Coffee: Colombian, Starbucks Brand (grocery store bought, a gift)
I spent the night talking stories in a DnD game. I spent the day talking stories in a bank. I’m storied-out, but in a good way. So pardon me if I’m brief.
There were about five peaceful minutes. I ate lunch in the breakroom then went outside to my car to get a stick of gum. It had been sunny but clouds came over. I sat with the door open watching cars go by.
When I was a kid and home for the summer, my mother would sometimes lead me on a scavenger hunt. I’d wake up to notes stuck beside my bed and follow them around the house – to the kitchen, the closets, the laundry room. Clue after clue, I’d look for buried treasure. Usually, the hunt would end in the garden. She’d be planting flowers and play it off like the hunt was something she’d never heard of. I got down on hands and knees and helped her dig. Maybe it was a trick to get me working with her. Still, I always found buried treasure – a toy, a treat, a trip to the mountains.
Currently Reading: Autumn, Ali Smith; Cherry, Nico Walker
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“As he was about to climb yet another dune, his heart whispered, “Be aware of the place where you are brought to tears. That’s where I am, and thats where your treasure is.” – Paulo Coelho, The Alchemist
Coffee: Organic Bolivian Blend, Trader Joe’s Brand
First off, some housekeeping: I didn’t promote the April contest very well; life got busy, it’s my bad. Because of that, I’m extending the deadline through May. So if you haven’t heard of it, go here and send a quick email for a chance to win a book curated by yours truly!!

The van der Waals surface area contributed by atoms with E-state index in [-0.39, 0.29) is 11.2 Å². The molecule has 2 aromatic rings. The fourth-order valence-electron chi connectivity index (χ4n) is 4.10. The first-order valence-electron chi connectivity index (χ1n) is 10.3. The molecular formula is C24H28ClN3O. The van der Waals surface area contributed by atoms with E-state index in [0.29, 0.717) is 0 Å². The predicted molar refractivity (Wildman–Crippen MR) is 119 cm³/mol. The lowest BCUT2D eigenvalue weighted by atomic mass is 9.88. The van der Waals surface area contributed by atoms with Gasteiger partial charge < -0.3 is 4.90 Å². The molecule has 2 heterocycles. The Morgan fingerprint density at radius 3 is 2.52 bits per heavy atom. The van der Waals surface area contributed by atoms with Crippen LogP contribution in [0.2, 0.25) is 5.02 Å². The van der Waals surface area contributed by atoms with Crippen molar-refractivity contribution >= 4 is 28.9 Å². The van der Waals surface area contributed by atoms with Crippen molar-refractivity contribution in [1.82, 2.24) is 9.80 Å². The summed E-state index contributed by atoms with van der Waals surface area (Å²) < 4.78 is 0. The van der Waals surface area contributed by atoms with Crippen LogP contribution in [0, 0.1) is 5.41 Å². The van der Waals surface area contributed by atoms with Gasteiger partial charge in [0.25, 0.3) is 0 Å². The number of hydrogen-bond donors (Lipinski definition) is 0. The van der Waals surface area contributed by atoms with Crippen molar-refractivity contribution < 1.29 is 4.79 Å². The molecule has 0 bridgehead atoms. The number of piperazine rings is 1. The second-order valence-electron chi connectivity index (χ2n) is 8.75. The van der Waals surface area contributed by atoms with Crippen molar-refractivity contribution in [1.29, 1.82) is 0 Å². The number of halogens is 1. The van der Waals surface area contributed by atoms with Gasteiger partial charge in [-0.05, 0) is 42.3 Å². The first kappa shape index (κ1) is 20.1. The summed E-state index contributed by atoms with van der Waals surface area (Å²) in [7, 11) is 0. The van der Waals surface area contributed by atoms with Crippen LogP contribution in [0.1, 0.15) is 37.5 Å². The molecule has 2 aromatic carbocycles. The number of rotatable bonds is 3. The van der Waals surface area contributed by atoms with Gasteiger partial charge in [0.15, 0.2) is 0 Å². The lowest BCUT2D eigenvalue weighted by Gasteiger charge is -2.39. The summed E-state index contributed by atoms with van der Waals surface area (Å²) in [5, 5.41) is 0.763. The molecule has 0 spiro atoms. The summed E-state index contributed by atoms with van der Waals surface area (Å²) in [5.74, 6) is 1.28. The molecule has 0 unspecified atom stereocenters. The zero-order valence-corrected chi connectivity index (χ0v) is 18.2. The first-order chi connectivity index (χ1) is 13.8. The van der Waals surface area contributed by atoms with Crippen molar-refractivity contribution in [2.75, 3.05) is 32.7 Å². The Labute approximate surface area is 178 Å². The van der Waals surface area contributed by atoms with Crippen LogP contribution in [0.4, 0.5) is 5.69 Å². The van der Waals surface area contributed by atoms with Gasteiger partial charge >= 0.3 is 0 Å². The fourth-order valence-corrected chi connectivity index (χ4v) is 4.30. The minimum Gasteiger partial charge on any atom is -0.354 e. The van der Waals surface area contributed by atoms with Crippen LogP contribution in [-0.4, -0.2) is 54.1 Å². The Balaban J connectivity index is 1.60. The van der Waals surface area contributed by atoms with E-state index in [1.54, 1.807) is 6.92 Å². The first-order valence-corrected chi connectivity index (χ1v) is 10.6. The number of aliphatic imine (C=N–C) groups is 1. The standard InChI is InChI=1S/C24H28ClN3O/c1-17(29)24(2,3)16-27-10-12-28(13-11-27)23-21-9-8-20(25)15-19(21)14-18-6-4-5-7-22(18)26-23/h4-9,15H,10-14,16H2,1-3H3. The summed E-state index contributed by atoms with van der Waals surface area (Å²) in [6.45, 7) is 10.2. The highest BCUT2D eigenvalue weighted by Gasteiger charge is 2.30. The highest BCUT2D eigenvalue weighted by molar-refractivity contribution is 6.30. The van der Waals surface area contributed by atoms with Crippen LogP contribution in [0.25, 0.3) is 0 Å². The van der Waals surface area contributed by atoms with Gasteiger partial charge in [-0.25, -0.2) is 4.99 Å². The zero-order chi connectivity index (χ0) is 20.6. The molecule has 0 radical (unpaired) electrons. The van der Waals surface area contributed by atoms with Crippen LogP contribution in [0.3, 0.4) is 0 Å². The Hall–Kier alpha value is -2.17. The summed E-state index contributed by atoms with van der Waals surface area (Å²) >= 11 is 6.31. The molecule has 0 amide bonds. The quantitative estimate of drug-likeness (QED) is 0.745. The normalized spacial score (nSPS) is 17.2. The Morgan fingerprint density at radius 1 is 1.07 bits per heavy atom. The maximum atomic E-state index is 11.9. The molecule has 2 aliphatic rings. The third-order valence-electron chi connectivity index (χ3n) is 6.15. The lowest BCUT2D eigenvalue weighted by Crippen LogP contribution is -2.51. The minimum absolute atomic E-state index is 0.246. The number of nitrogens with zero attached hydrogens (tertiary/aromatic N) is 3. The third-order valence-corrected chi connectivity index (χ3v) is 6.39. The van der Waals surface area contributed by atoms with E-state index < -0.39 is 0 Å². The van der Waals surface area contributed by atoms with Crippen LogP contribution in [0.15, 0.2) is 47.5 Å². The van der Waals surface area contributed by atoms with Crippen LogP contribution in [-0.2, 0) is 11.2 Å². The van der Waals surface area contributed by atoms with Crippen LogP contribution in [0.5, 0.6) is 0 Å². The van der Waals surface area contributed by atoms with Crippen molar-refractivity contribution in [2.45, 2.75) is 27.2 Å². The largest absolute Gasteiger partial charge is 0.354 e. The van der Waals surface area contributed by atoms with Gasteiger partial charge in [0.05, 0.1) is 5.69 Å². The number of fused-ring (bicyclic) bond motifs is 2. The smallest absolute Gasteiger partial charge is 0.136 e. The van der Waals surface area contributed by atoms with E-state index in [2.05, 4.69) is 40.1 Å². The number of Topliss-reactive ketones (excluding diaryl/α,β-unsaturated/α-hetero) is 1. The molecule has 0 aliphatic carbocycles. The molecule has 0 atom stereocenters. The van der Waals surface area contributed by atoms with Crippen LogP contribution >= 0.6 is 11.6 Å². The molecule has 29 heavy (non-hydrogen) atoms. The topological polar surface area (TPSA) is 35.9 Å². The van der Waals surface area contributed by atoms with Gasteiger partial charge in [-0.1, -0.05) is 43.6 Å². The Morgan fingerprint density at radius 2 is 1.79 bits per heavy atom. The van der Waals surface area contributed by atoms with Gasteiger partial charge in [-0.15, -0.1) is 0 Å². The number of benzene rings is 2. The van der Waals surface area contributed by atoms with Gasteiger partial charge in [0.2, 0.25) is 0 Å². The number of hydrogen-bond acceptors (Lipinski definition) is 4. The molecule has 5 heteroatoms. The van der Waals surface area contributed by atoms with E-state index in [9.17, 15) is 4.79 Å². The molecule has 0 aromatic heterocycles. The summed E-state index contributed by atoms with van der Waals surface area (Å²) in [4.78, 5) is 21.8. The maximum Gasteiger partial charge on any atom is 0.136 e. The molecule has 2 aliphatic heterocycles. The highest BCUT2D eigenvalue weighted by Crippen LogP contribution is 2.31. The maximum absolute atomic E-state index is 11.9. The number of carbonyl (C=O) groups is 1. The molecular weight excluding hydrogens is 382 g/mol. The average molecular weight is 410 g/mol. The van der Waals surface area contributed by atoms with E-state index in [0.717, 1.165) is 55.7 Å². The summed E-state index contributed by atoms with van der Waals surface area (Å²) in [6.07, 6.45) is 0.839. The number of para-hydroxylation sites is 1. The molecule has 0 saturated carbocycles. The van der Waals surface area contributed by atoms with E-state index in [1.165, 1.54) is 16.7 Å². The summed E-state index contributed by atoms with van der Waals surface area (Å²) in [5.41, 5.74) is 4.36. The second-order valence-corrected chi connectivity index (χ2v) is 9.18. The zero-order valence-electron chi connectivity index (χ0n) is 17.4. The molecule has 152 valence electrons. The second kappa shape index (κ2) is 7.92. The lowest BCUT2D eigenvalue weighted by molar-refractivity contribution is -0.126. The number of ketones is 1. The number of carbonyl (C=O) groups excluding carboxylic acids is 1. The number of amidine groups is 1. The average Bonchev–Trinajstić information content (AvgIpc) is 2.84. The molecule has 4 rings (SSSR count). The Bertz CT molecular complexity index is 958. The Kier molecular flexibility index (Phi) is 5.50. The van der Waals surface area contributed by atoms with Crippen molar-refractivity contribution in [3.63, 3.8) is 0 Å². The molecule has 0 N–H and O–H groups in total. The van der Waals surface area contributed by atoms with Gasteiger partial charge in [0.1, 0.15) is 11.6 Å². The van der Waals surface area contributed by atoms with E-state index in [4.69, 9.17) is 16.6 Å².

Now that I’ve covered the logistical stuff…
Boy, the last few days have been daydreamy, huh? I wonder what it is – the weather? the time of year? For the bulk of my life, May meant school was almost over. I’d think about summer as one big block of activity. I’d spend school-days dreaming of games I’d play and books I’d read.
Nowadays, May’s just another tick on the calendar. It’s remarkable to me that our society’s idea of preparation is conditioning kids to a schedule that doesn’t resemble any corner of the working world. School is leisure for those that fit the right specifications – wealthy, privileged, booksmart – and a tall wall to those who don’t, but the leisure’s not the same leisure as adulthood and the wall’s a different climb than mature discrimination.
I was a teacher for a year and felt like a failure every time I quizzed a kid on the water cycle. It’s something none of them needed to know. A hundred faces waiting for ephemeral summer.
The Pardoner’s Tale, by John Wain
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Summer’s lease hath all too short a date. – William Shakespeare